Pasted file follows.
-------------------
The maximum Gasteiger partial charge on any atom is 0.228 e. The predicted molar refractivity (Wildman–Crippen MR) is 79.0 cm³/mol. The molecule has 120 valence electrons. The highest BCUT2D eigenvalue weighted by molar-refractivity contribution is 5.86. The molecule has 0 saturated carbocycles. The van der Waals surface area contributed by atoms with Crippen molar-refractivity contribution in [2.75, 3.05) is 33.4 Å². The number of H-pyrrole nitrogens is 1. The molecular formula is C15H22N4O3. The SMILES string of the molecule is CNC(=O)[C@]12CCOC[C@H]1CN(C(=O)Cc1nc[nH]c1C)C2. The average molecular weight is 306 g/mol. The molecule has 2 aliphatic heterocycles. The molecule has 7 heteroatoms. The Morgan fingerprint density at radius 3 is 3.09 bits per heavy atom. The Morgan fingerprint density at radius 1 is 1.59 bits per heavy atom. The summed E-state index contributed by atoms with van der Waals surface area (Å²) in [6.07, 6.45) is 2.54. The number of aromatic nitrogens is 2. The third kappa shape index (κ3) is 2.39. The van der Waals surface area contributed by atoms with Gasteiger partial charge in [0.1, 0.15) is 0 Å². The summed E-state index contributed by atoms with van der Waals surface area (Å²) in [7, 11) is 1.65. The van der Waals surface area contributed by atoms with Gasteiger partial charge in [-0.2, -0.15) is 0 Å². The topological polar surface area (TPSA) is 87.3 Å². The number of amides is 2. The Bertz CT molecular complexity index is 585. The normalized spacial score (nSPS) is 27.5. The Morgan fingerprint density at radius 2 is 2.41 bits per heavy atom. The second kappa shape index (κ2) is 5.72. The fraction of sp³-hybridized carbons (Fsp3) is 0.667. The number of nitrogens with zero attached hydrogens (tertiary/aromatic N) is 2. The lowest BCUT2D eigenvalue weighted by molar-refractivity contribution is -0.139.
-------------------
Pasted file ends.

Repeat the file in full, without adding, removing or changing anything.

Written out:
The maximum Gasteiger partial charge on any atom is 0.228 e. The predicted molar refractivity (Wildman–Crippen MR) is 79.0 cm³/mol. The molecule has 120 valence electrons. The highest BCUT2D eigenvalue weighted by molar-refractivity contribution is 5.86. The molecule has 0 saturated carbocycles. The van der Waals surface area contributed by atoms with Crippen molar-refractivity contribution in [2.75, 3.05) is 33.4 Å². The number of H-pyrrole nitrogens is 1. The molecular formula is C15H22N4O3. The SMILES string of the molecule is CNC(=O)[C@]12CCOC[C@H]1CN(C(=O)Cc1nc[nH]c1C)C2. The average molecular weight is 306 g/mol. The molecule has 2 aliphatic heterocycles. The molecule has 7 heteroatoms. The Morgan fingerprint density at radius 3 is 3.09 bits per heavy atom. The Morgan fingerprint density at radius 1 is 1.59 bits per heavy atom. The summed E-state index contributed by atoms with van der Waals surface area (Å²) in [6.07, 6.45) is 2.54. The number of aromatic nitrogens is 2. The third kappa shape index (κ3) is 2.39. The van der Waals surface area contributed by atoms with Gasteiger partial charge in [0.1, 0.15) is 0 Å². The summed E-state index contributed by atoms with van der Waals surface area (Å²) in [7, 11) is 1.65. The van der Waals surface area contributed by atoms with Gasteiger partial charge in [-0.2, -0.15) is 0 Å². The topological polar surface area (TPSA) is 87.3 Å². The number of amides is 2. The Bertz CT molecular complexity index is 585. The normalized spacial score (nSPS) is 27.5. The Morgan fingerprint density at radius 2 is 2.41 bits per heavy atom. The second kappa shape index (κ2) is 5.72. The fraction of sp³-hybridized carbons (Fsp3) is 0.667. The number of nitrogens with zero attached hydrogens (tertiary/aromatic N) is 2. The lowest BCUT2D eigenvalue weighted by molar-refractivity contribution is -0.139.